A former Florence county, South Carolina sheriff’s lieutenant is scheduled to be sentenced this week in federal court for his role in various illegal gambling operations conducted in the Pee Dee region of the Palmetto State.
Mark Edward Fuleihan, 49, of Florence, S.C. is scheduled to appear before chief U.S. district court judge R. Bryan Harwell at 1:30 p.m. EDT on Wednesday, June 16, 2021 at the McMillan federal building in Florence.
As my news outlet exclusively reported back last April, Fuleihan was previously arrested by agents of the South Carolina Law Enforcement Division (SLED) and the U.S. Department of Homeland Security (DHS) for allegedly accepting “monetary bribes between 2013 and 2017 from associates of the gambling organization.”
Last May, the native of Virginia Beach was indicted by a statewide grand jury on one count of misconduct in office and one count of receiving something of value to influence an official action.
“Bribes were paid to Fuleihan in exchange for information/ services used to facilitate the operation of the illegal gambling organization and to avoid detection from other local, state and federal law enforcement agencies,” prosecutors in the office of S.C. attorney general Alan Wilson alleged.
Last June, federal prosecutors charged Fuleihan with obstruction – alleging that his organization had been running “underground” gambling houses throughout Florence and Williamsburg counties since “at least” 2016.
Two months ago, Fuleihan agreed to plead guilty to one count of operating an illegal gambling business.
In his plea agreement (.pdf), Fuleihan acknowledged that he and his co-conspirators “did conduct, finance, manage, supervise, direct and own an illegal gambling business.”
That charge carries with it a possible five-year prison sentence, but Fuleihan and his attorney – S.C. House minority leader Todd Rutherford – agreed with the feds that “the appropriate disposition of this case (irrespective of fines and/ or forfeitures) is a sentence of twelve months and one day of incarceration, followed by the appropriate statutory term of supervised release.”
Should Fuleihan fail to comply with the terms of his plea agreement, however, the government could “seek the maximum sentence allowed by law.”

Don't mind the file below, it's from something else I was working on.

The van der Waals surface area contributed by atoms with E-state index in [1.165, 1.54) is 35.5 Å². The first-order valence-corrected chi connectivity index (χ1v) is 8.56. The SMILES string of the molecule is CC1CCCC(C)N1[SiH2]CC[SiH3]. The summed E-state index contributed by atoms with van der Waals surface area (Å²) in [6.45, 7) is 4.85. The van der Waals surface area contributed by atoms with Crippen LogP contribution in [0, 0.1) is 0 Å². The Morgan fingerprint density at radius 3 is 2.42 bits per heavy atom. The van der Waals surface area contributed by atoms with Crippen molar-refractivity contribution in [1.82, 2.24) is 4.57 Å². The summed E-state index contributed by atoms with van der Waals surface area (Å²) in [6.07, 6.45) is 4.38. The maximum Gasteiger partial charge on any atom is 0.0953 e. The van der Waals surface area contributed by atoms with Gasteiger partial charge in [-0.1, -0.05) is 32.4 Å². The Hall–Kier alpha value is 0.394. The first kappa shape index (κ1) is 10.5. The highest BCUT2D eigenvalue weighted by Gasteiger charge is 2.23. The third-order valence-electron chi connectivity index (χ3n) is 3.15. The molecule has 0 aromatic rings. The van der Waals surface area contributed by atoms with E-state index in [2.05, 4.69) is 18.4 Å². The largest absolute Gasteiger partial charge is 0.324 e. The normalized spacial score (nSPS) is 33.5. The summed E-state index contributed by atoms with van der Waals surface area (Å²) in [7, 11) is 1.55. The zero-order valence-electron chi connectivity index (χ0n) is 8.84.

And unlike sentences doled out by state judges, there is no parole in the federal system.
As I have often noted, longtime readers of this news outlet are well aware of my libertarian-leaning views when it comes to the issue of gambling. In fact, I have actively promoted its legalization in certain cases. If people want to throw their money away on games of chance, I believe they should be allowed to do so.
Whatever I think of gambling laws, though, I cannot abide law enforcement officers taking bribes to protect one operation while they enforce prohibitions against another.
That is definitionally unfair … not unlike picking winners and losers in the “economic development” arena.
Anyway, Fuleihan was one of several people charged in connection with this gambling ring. As of this writing, all but one of the defendants has pleaded guilty and all but two have been sentenced. These other defendants have all received probation or house arrest for their roles in the criminal enterprise.
As mentioned, this was a joint operation between the U.S. attorney’s office, the office of the attorney general, DHS and SLED.
ABOUT THE AUTHOR …
Will Folks is the founding editor of the news outlet you are currently reading. Prior to founding FITSNews, he served as press secretary to the governor of South Carolina and before that he was a bass player and a dive bar bouncer. He lives in the Midlands region of the state with his wife and seven children. And yes, he has LOTS of hats (including the above-pictured Brooklyn Dodgers’ lid commemorating the 1947 major league baseball debut of Jackie Robinson).
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